We’re like lambs: New crackdown on China's Twitter users
The crackdown is the latest front in President Xi Jinping’s campaign to suppress Internet activity
- Published 11.01.19, 2:58 PM
- Updated 14.01.19, 4:40 PM
- 4 mins read
One man spent 15 days in a detention centre. Police threatened another’s family. A third was chained to a chair for eight hours of interrogation.
Their offence: posting on Twitter.
Chinese police, in a sharp escalation of the country’s online censorship efforts, are questioning and detaining a growing number of Twitter users even though the social media platform is blocked in China and the vast majority of people in the country cannot see it.
The crackdown is the latest front in President Xi Jinping’s campaign to suppress Internet activity. In effect, authorities are extending their control over Chinese citizens’ online lives, even if what they post is unlikely to be seen in the country.
“If we give up Twitter, we are losing one of our last places to speak,” said Wang Aizhong, a human-rights activist who said police had told him to delete messages criticising the Chinese government.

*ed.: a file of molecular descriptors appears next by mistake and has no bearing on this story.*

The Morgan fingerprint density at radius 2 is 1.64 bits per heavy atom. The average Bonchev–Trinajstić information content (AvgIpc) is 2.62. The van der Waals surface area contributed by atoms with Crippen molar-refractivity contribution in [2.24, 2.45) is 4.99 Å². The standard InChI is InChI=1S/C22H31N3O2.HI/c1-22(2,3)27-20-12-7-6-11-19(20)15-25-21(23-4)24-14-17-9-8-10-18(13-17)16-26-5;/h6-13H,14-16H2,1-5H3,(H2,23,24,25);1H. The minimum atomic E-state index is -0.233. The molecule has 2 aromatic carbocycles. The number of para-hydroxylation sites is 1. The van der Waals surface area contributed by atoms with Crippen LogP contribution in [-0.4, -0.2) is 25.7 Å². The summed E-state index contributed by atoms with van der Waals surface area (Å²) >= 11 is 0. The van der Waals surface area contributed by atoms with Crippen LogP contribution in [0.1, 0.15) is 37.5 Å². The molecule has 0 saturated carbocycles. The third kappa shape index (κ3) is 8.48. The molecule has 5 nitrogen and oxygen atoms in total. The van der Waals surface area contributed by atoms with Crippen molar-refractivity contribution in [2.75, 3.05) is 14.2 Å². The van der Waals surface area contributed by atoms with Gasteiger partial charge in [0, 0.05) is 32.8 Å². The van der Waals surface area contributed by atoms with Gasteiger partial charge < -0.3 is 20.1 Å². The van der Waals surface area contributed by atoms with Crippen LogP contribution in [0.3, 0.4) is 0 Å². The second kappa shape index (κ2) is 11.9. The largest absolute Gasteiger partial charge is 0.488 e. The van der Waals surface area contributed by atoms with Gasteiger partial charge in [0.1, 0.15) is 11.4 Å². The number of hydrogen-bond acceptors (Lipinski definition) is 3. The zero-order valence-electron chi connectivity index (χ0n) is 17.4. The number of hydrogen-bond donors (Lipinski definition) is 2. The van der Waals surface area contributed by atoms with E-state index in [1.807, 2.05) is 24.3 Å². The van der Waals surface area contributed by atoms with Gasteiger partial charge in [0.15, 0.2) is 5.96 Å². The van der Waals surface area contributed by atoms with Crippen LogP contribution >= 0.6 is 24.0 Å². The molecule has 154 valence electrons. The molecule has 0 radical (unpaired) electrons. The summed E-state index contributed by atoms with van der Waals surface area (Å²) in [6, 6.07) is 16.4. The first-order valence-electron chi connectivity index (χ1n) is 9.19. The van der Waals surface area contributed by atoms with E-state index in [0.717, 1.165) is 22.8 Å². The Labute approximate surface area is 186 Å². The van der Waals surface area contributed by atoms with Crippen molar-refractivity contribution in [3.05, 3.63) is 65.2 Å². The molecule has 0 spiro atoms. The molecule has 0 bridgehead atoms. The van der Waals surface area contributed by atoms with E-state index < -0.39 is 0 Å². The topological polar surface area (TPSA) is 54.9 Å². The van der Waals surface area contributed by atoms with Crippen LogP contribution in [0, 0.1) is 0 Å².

When Beijing is unable to get activists to delete tweets, others will sometimes do the job. Wang refused to take down his tweets. Then, one night last month while he was reading a book, his phone buzzed with text messages from Twitter that contained backup codes to his account.
An hour later, he said, 3,000 of his tweets had been deleted. He blamed government-affiliated hackers, although those who were responsible and the methods they used could not be independently confirmed.
A Twitter spokesperson declined to comment on the government campaign.
China has long policed what its citizens can see and say, including online, but the recent push shows that Beijing’s vision of Internet control encompasses social media around the world. Messages on WhatsApp, which is blocked in China, have begun to appear as evidence in Chinese trials.
The Chinese government has increasingly demanded that Google and Facebook take down content that officials object to even though both companies’ sites are inaccessible in China. After exiled Chinese billionaire Guo Wengui used the platforms to lob graft accusations at top Chinese leaders, Facebook and Twitter suspended his accounts temporarily, citing user complaints and the disclosure of personal information.